Car and motorbike show in Central this past Sunday
Biker types hanging out near their dream machines
My choice for the most beautiful vehicle at the show ;b
After having my second dim sum lunch in two days last Sunday, I decided to go for a stroll that took me from Sheung Wan (where the eatery I had been at with my friend is located) to Central and beyond. Near the IFC (International Finance Centre), I came across a car and motorbike show featuring some pretty eye-catching vehicles, including a number of big bikes along with sports cars and antique automobiles.
I get the feeling that most of the people present were particularly impressed by certain of the cars (including Lotuses, Ferraris, Maseratis, Porsches and such) on show. By my reckoning though, the most aesthetically pleasing machines on display were the large motorbikes -- all of them Harley Davidsons that were so shiny and well looked-after that I have to admit to wondering if they spend much time being ridden on actual roads!
Although I am a big advocate of public transportation (and have voluntarily gone through all but two years of my life -- when I lived in Kuala Lumpur, whose public transportation system leaves a lot to be desired -- without owning any motorized vehicles), it's also true enough that I have fond memories of riding (pillion) on a motorbike. Of these, the earliest involved going on joy rides on the backseat of a bike belonging to a then 20-something-year-old aunt who regularly rode around town on a machine that may seem pedestrian in type and light on power but still seemed cooler to my preteen mind than those of her siblings who drove about in cars instead!
Then, when I lived in Zanzibar, I had a motorcycle-riding Italian doctor friend known to all and sundry as Dr Mario with whom I shared a common love for the beers produced by Malawi's Carlsberg brewery. Whenever he managed to get a few bottles of their brew, he'd send word to me to drop by his clinic after work and after his own work day ended, I'd get on the back of his motorbike and he'd take me back to his place to enjoy a few beers and a feast that invariably included items -- such as salami and other preserved meats -- from care packages that his mother would send him from Italy along with fresh bread from a local bakery!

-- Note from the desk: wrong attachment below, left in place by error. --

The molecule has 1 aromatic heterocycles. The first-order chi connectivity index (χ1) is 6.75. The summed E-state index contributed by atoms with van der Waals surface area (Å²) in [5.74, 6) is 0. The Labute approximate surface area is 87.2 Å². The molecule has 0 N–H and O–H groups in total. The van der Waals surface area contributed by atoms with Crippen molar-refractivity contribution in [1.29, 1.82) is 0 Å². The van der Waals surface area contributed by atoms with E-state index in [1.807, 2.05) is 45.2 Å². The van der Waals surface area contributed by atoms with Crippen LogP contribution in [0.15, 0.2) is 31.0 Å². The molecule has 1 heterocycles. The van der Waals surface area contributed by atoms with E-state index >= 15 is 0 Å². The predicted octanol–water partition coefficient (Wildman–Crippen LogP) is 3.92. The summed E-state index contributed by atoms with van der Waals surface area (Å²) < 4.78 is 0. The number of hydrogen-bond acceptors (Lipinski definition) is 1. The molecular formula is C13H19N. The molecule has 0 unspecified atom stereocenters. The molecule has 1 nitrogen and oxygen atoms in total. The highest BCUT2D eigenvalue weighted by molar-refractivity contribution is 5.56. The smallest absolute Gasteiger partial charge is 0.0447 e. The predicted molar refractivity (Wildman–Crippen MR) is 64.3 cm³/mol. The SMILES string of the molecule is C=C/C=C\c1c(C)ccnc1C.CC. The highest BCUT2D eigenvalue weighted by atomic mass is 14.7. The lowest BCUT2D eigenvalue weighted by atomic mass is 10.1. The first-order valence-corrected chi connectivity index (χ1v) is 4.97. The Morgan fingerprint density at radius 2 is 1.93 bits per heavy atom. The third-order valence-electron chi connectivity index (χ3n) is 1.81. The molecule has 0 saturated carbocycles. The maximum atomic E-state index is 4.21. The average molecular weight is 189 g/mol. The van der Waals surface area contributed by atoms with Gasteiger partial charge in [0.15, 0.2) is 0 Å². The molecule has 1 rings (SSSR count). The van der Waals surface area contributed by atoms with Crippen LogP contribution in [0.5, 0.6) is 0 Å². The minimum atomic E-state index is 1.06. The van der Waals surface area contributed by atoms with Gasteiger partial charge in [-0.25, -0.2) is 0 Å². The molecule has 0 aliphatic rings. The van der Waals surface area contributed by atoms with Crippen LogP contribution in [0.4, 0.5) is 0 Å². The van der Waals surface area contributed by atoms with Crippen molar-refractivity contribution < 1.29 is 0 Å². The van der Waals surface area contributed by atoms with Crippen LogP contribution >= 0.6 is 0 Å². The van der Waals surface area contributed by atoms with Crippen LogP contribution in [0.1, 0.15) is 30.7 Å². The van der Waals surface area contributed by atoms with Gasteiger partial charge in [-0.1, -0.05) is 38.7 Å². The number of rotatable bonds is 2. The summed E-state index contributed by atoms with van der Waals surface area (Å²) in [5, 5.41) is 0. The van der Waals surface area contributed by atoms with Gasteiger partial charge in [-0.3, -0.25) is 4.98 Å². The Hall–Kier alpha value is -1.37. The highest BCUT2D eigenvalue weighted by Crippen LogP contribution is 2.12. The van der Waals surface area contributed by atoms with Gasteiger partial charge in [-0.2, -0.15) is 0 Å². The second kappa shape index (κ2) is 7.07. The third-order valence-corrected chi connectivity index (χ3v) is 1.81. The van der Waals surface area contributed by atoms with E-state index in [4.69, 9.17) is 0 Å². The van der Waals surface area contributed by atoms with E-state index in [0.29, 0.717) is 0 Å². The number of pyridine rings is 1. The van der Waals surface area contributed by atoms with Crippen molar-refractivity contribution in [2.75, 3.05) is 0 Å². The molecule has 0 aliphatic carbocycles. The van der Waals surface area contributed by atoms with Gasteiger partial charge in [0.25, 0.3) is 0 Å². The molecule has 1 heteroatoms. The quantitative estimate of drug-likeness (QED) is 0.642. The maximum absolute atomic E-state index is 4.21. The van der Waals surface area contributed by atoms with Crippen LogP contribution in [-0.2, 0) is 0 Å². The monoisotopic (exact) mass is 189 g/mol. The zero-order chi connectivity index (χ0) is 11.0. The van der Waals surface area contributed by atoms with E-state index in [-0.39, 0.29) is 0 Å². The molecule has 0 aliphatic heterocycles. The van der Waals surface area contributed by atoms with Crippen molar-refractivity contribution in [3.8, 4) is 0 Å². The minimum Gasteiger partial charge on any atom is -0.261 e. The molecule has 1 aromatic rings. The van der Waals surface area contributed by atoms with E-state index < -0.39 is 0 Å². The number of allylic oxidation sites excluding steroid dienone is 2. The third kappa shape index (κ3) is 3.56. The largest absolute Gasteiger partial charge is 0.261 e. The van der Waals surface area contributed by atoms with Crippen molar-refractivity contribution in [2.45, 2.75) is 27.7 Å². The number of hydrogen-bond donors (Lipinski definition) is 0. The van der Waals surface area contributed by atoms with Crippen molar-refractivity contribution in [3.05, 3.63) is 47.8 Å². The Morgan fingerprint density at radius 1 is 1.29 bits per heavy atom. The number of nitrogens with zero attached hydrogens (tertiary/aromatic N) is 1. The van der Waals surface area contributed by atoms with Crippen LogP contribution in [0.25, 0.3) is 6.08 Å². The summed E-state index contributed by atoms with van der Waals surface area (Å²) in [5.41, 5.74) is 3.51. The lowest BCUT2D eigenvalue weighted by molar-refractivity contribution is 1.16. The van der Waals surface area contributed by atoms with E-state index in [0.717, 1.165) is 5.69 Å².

Later in the evening (yes, after he and I had imbibed quite a bit of alcohol), he'd take me back into town. I think in part because traffic tended to be on the light side and in part because I had got quite a bit of Dutch courage, I never feared that we'd come a cropper on those late night motorbike rides. Instead, I thoroughly enjoyed the rides back into town as much as the rides to his place, the brewskis, the food, and viewing one of the only two video tapes he owned: the more frequently watched of which was The Beatles' Yellow Submarine; the other of which was a documentary about giant whales!
Probably my best memories involving riding on (the back of) a motorcycle though are those involving a beloved college professor and his beloved motorbike. Although Dan Shea was born, went to school, taught and lived pretty much all his life in the state where the Harley-Davidson Motor Company was founded, his choice of vehicle was a British Norton bike that, after we had become friends, he'd take me on joy rides along beautifully long and lonely Wisconsin roads that went through farm land on which cows roamed or wheat grew in abundance.
I remember once telling Dan he should take prospective students on these bike roads as I figured it'd get them deciding they'd want to attend Beloit for sure, whereupon he laughed and pointed out that if he had an accident while doing so, he'd have the pants sued off him! Since I wasn't thinking at all like a college administrator, I replied that I figured that it'd be worth the risk -- because, in all honesty, I think the experience showed how, at Beloit, professors and students didn't just interact in classrooms and actually could become friends who could have fun times (as well as seriously educational ones) together!
On June 19th, 2012, Dan Shea died of accidental causes while in Chile conducting archaeology field school. A friend who's a fellow Beloit alum and friend plus fan of Dan broke the news to me a few days later. I think I was so shocked by it and in denial that he was no longer of this Earth for so long that I couldn't write about his passing until now. At the same time as I still feel sadness about his passing, I have got to realizing how many good and fond memories I have of the man that remain unsullied by his death and also still very strong, and how such as the sight of a beautiful motorbike parked in a central part of Hong Kong can get me thinking of him.